Sorry for the list, wasn't sure if i should post each question in a separate post, but they are all under the same section and chapter. I don't expect for all questions to be answered, but any help on any of them is appreciated, thanks. I made sure all arithmetic calculations were correct. I didn't finish the problems completely, but i must be on the right track first to finish them (solve for x). ill be editing the post along as i find my own answers

(for all questions, find all solutions, solve for x)


$$2sin^2(x) + (sin(2x)) = 0$$

use identity, sin(2x) = 2sin(x)cos(x)

$$2sin^2(x) + (2sin(x)cos(x)) = 0$$


$$(2sin(x))(sin(x)+cos(x)) = 0$$

$$sin(x) = 0 $$

$$sin(x) = -cos(x)$$ $$\frac{sin(x)}{sin(x)} = -\frac{cos(x)}{sin(x)}$$ $$cot(x) = -1$$

sin(x)=0, cot(x)=-1 ... correct?


$$6cos^2(\frac{x}{2})-7cos(\frac{x}{2})+2 = 0$$

cant factor, use quadratic formula ?

$$A= 6, B = -7, C = 2$$ $$\frac{7\pm \sqrt{1}}{12}$$

$$cos(\frac{x}{2}) = \frac{1}{2}$$ $$cos(\frac{x}{2}) = \frac{2}{3}$$



$$ cos^2(x)-0.2sin(x) = 0.9$$

use identity

$$(1-sin^2(x))-\frac{1}{5}sin(x) = \frac{9}{10}$$ $$-sin^2(x)-\frac{1}{5}sin(x) = \frac{9}{10} - \frac{10}{10}$$ $$-sin^2(x)-\frac{1}{5}sin(x) + \frac{1}{10} = 0$$

negate to factor

$$sin^2(x)+\frac{1}{5}sin(x) - \frac{1}{10} = 0$$

cant factor, use quadratic formula

$$A=1,B=\frac{2}{10},C=-\frac{1}{10}$$ $$sin(x) = \frac{-\frac{2}{10}\pm \sqrt{\frac{4}{100}+(\frac{4}{10})}}{2}$$

$$sin(x) = \frac{-\frac{2}{10}\pm \sqrt{\frac{11}{25}}}{2}$$

$$sin(x) = 0.231662479$$ $$sin(x) = -0.431662479$$



$$4sin^2(2x) = sin(2x) + 3$$

use identities

$$(4)(2sin(x)cos(x))^2 = 2sin(x)cos(x) + 3$$

$$16sin^2(x)cos^2(x) - 2sin(x)cos(x) - 3 = 0$$



i wont have sin(x) or cos(x) by itself unless i divide

$$sin(x) = \frac{1}{2cos(x)}$$

$$sin(x) = \frac{-3}{8cos(x)}$$

incorrect ... ?


$$cos(x)csc(x) = cot^2(x)$$


$$\cos(x)\frac{1}{sin(x)} = cot^2(x)$$

$$cot(x) = cot^2(x)$$

$$1 = cot(x)$$


(Partial answers)

General comment: It seems that the questions ask for $x$, perhaps in some interval like $[0,2\pi)$, and perhaps without restriction. Nowhere have you mentioned what the possible values of $x$ are.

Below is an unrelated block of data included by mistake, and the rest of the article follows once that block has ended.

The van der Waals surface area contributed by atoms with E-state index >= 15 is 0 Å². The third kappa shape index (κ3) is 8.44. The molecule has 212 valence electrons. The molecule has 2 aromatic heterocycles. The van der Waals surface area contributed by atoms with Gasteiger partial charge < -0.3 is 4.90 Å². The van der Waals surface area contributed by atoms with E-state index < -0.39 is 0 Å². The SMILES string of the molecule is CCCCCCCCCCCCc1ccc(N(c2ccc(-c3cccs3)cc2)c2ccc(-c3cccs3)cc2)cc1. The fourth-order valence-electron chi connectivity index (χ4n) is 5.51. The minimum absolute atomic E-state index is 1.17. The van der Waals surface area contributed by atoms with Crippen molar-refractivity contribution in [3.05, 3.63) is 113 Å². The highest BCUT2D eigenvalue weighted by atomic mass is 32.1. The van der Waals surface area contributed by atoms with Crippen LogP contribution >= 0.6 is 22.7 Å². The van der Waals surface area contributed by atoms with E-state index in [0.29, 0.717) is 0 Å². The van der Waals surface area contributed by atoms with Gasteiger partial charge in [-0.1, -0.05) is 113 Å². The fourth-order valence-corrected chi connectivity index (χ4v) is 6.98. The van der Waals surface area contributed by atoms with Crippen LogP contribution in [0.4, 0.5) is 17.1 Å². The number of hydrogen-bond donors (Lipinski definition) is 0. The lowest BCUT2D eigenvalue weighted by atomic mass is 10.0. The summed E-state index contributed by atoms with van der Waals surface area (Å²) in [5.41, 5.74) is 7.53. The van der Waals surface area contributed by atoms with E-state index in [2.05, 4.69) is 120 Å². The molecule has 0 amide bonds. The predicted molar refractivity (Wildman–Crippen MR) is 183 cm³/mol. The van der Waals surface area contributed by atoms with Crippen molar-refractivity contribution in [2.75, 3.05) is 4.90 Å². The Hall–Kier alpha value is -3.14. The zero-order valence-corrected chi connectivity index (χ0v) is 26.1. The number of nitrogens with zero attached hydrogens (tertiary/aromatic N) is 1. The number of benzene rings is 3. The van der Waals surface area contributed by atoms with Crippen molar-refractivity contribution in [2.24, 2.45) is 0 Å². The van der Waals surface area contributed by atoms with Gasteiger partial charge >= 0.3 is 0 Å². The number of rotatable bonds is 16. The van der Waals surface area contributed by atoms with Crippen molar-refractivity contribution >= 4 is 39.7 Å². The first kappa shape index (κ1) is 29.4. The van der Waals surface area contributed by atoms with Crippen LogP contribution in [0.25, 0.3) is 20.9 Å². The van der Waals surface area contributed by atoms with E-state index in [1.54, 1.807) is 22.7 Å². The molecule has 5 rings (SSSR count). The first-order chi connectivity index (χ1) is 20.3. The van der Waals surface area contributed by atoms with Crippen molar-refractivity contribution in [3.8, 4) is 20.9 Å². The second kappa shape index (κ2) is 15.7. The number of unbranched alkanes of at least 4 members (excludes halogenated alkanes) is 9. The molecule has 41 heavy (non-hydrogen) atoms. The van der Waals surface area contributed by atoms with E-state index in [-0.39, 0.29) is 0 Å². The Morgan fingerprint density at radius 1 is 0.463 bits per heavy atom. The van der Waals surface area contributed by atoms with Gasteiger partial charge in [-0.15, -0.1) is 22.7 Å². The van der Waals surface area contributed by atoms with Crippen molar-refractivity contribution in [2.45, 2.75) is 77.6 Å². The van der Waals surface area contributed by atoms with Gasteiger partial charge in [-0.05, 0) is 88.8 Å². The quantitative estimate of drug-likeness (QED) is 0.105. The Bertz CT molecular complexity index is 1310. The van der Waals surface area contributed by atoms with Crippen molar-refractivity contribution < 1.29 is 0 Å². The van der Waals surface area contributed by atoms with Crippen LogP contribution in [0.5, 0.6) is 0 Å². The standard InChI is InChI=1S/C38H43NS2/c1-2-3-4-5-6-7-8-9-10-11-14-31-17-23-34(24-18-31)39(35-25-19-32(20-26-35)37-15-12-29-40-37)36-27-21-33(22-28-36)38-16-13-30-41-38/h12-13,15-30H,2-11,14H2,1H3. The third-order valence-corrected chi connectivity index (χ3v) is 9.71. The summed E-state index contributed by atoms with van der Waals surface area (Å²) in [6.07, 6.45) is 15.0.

1) We have the possibility $\sin x=0$, giving $x=n\pi$, where $n$ ranges over the integers. For the possibility $\sin x+\cos x=0$, which you left undealt with, transform perhaps to $\tan x=-1$. That has solutions $x=\frac{3\pi}{4}$ and $x=-\frac{3\pi}{4}$. All solutions are given by $x=2n\pi \pm \frac{3\pi}{4}$.

2) Not that it matters much, but one can factor. You have obtained the right values for $\cos(x/2)$. That in principle tells you all possible values of $x/2$, and then of $x$. For $\cos(x/2)$, there are the solutions $x/2=2n\pi\pm \frac{\pi}{3}$. For $\cos(x/2)=\frac{2}{3}$, the expressions for $x/2$ are not nice.

4) You went to too much trouble. We have $4\sin^2(2x)-\sin(2x)-3=0$, already a quadratic. Factor as $(4\sin(2x)+3)(\sin(2x)-1)=0$.

But one can finish from where you got to, using $2\sin x\cos x=\sin(2x)$.

5) Don't forget about $\cot x=0$.

  • $\begingroup$ #1) i came out with cot(x) = -1, but i can also get tan(x) = -1. are both the same answer? #5) why cot(x) = 0 ? $\endgroup$
    – hit
    May 10 '14 at 3:45
  • $\begingroup$ $\cot x=-1$ says the same thing as $\tan x=-1$. I used $\tan$ because it is more familiar. For Question 5, recall that the equation $w=w^2$ has two solutions, $0$ and $1$. $\endgroup$ May 10 '14 at 3:48
  • $\begingroup$ #4. i still come out with the same end if i use identities, and get sin(x) on one side. do i just divide end angles by 2 using sin(2x)? $\endgroup$
    – hit
    May 10 '14 at 4:14
  • $\begingroup$ Dividing as you did does not get you to where you want to go, at least not quickly. If you find a general expression for the angle $2x$, then you divide the expression by $2$ to get a general expression for $x$. $\endgroup$ May 10 '14 at 4:25

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